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Op-ed: Too many left behind. Why funding to Independent Living NS must be restored

Sherry Costa is the executive director of Independent Living Nova Scotia.

Among Canadians with a disability, 12% reported having been refused a job in the previous five years as a result of their condition. The percentage was 33% among 25 – 34 year olds with a severe or very severe disability, according to StatsCan.

People with disabilities are always a problem, never an asset.

Employing people with disabilities isn’t just an act of charity. It means independence for the employee, who can be among the most reliable and dedicated of workers. It breaks the all-too-frequent link between Government support and disability. It also makes good business sense.

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Sherry Costa, executive director of Independent Living Nova Scotia

Using a ballpark figure of $1000 per month as basic government support for housing, food and personal expenses, moving from dependence to work, or preventing dependence in the first place, can save taxpayers $12,000 per person per year. By way of comparison, it takes a $94,000 salary to generate $12,000 in Nova Scotia income tax. And the savings are not just for one year, but every year. Two years employment saves taxpayers $24,000 and ten years saves $120,000.

Access to Community Education & Employment, ACEE, is a program of Independent Living Nova Scotia, ILNS, designed to facilitate the transition from high school to self-reliance for young people with disabilities. The cost of ACEE is about $10,000 per enrollee. ACEE picks up where school leaves off, teaching students about managing money, self-care, job-seeking and practical skills not taught in high school.

We already have a stake in these young people. In 2008, the per pupil annual expenditure in Nova Scotia was just over $10,000. That means young people in ACEE represent a $120,000 investment even before they start the program.

Taking a pessimistic view – 12 students per year graduating to employment, $260,000 program cost, the picture would look like this 12 years on: taxpayers have invested $3,380,000 and saved $9,724,000 – a 388% return. Not bad, but the program has been unceremoniously defunded. The grant was a combination of funding from the provincial Department of Education and the provincial Department of Community Services, but administered by the Halifax Regional School.

On June 21, 2016 the government report From School to Success: Clearing the Path was released. It contains 15 detailed recommendations that relate to helping young Nova Scotians move successfully from school to post-secondary education, training and the workforce.

Here’s something from the Executive Summary:

In fall 2015, Education and Early Childhood Minister Karen Casey and Labour and Advanced Education Minister Kelly Regan appointed a task force to recommend ways to more effectively support all students as they transition from public school into college, university, apprenticeship and the workforce.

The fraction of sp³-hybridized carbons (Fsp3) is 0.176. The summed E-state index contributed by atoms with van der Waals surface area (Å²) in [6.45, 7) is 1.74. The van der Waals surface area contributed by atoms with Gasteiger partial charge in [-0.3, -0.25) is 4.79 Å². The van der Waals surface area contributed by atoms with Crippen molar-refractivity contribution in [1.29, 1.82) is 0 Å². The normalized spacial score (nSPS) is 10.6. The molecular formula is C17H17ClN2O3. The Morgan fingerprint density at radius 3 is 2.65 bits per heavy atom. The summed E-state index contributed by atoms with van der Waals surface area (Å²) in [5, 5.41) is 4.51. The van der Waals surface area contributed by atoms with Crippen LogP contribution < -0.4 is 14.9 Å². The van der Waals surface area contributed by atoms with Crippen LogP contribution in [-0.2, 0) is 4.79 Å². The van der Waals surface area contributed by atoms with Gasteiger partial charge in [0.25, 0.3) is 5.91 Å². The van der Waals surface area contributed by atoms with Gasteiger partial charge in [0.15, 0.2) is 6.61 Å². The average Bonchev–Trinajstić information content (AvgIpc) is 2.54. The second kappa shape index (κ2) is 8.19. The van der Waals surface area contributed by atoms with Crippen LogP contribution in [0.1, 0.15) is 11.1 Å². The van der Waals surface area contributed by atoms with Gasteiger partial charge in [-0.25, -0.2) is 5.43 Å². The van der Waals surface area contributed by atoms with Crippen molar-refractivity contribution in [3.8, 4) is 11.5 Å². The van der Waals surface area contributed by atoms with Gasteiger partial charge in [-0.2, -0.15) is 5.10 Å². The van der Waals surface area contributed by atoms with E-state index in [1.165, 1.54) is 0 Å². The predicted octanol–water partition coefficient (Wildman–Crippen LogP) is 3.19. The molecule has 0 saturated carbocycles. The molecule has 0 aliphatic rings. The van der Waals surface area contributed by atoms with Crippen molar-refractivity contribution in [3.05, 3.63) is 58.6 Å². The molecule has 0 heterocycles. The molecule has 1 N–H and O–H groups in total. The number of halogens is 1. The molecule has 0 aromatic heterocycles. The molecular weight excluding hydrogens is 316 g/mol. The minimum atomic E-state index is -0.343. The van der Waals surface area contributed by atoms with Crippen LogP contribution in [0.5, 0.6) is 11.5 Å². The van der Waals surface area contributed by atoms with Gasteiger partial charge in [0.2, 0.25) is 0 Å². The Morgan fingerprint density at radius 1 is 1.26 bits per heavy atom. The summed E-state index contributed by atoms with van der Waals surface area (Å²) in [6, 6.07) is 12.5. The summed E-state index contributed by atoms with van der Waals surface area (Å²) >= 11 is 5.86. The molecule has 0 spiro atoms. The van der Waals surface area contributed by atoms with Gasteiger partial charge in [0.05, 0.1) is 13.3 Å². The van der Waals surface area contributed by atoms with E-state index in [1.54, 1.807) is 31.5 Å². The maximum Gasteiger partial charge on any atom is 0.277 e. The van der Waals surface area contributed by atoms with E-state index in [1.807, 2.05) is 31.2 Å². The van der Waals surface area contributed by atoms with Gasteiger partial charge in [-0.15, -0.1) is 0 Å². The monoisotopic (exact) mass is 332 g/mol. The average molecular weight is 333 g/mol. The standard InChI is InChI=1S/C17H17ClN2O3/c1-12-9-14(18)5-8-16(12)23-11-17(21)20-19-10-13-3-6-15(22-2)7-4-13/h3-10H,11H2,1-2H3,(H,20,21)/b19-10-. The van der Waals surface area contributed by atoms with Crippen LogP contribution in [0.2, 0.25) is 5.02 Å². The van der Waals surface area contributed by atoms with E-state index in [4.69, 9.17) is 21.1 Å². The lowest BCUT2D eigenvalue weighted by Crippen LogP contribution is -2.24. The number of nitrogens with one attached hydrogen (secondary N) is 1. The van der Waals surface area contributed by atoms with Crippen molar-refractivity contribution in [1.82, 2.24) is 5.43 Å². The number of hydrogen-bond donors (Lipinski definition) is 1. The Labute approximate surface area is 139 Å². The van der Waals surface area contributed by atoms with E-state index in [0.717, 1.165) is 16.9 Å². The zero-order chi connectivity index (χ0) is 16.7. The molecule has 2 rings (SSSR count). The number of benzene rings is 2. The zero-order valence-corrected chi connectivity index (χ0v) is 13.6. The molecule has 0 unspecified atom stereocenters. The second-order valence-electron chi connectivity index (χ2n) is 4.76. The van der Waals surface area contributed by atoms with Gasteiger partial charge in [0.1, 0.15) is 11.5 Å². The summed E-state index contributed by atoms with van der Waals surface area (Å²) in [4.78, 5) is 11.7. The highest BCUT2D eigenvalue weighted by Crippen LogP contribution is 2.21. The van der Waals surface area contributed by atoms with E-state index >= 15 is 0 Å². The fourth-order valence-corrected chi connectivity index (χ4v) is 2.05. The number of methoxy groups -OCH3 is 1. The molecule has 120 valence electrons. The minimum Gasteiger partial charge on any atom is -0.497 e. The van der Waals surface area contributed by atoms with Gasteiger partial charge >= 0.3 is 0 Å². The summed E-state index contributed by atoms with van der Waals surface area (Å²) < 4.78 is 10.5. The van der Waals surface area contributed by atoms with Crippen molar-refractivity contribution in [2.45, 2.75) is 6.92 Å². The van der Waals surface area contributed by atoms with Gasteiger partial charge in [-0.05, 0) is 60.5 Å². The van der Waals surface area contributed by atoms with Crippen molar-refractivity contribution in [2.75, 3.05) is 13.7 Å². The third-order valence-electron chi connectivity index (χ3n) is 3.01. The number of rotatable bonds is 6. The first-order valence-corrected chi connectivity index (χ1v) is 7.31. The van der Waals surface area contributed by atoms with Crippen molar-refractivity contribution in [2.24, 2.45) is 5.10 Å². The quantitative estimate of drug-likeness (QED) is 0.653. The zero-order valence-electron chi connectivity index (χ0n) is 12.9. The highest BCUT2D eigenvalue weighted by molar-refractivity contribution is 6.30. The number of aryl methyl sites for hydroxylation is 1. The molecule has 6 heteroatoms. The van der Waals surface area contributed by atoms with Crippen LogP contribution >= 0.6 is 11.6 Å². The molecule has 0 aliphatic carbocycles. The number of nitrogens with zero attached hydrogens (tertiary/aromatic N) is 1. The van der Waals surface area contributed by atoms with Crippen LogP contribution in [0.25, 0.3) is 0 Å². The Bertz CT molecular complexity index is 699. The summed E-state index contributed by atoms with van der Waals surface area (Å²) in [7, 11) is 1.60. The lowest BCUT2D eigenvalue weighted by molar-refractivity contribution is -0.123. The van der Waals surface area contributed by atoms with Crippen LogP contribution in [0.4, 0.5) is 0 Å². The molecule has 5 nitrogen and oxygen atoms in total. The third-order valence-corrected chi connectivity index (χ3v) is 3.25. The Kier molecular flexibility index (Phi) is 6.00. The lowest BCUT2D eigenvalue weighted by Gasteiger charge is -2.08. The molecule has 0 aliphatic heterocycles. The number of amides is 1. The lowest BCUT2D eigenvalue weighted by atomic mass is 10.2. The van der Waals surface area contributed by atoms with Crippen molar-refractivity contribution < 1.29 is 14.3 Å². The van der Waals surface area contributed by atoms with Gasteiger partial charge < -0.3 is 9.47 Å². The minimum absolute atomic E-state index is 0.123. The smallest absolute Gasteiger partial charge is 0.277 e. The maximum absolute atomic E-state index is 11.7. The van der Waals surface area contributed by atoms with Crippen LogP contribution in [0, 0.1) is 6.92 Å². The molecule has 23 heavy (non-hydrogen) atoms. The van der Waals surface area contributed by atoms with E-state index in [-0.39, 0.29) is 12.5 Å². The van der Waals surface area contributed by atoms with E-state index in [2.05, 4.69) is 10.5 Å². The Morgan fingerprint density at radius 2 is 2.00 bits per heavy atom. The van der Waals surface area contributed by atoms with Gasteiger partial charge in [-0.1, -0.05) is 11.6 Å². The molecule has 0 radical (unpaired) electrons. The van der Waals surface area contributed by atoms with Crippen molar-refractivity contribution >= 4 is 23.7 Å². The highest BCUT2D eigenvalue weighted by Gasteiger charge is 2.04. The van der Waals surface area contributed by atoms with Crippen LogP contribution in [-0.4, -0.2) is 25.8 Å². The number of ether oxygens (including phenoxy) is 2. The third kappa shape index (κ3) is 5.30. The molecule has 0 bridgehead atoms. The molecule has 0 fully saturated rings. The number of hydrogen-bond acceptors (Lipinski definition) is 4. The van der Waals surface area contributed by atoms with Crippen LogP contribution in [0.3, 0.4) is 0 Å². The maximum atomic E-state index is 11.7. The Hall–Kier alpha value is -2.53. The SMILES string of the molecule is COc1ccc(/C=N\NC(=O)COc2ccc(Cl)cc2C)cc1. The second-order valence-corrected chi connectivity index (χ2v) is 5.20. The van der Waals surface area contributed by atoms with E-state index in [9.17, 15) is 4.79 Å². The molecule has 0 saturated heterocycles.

Curiously, ILNS, which actually has been working in this exact field for a dozen years, funded by the Department of Education itself, was not represented or consulted. ACEE is never mentioned in 51 pages, not even as a bad example. Nor was anyone from the spectrum of disability organizations on the panel. No one.

Like the OneNS report We Chose Now, Clearing the Path makes brief reference to people with disabilities, typically in the context of at-risk communities requiring additional support.

Programs for all learners, including African Nova Scotian, Mi’kmaw, youth with disabilities, and other under-represented communities must be a part of a cohesive, accessible system.

People with disabilities are always a problem, never an asset.

The thinking behind Clearing the Path is clear – we must provide well-trained and appropriate workers to business. This goes hand-in hand with Dalhousie’s move away from Art, emphasizing trades like engineering and business instead.

The real losers here are the 6% of students identified as having disabilities. They face a host of barriers, most unknown and unrecognized by people without disabilities. They require accommodations, they face open discrimination, they lack basic skills of daily use. The notion that career development for people with disabilities is analogous to vocational job placement is way too simplistic.

In sum, a long running program to enhance employability of people with disabilities, delivered by people with disabilities, given free rein by three arms of government for many years, probably saving taxpayers substantial sums is suddenly canceled in favor of a program designed by people, none of whom are people with disabilities and who confuse education with supply‐chain management.

People with disabilities need an explanation. More importantly, we need Independent Living Nova Scotia and the Access to Employment and Education program. We created it, we need it, it works, and it’s a symbol of self determination. Without it, too many will be left behind.

Support Independent Living Nova Scotia

See also: Cancelled transitionn program leaves youth with disabilities without options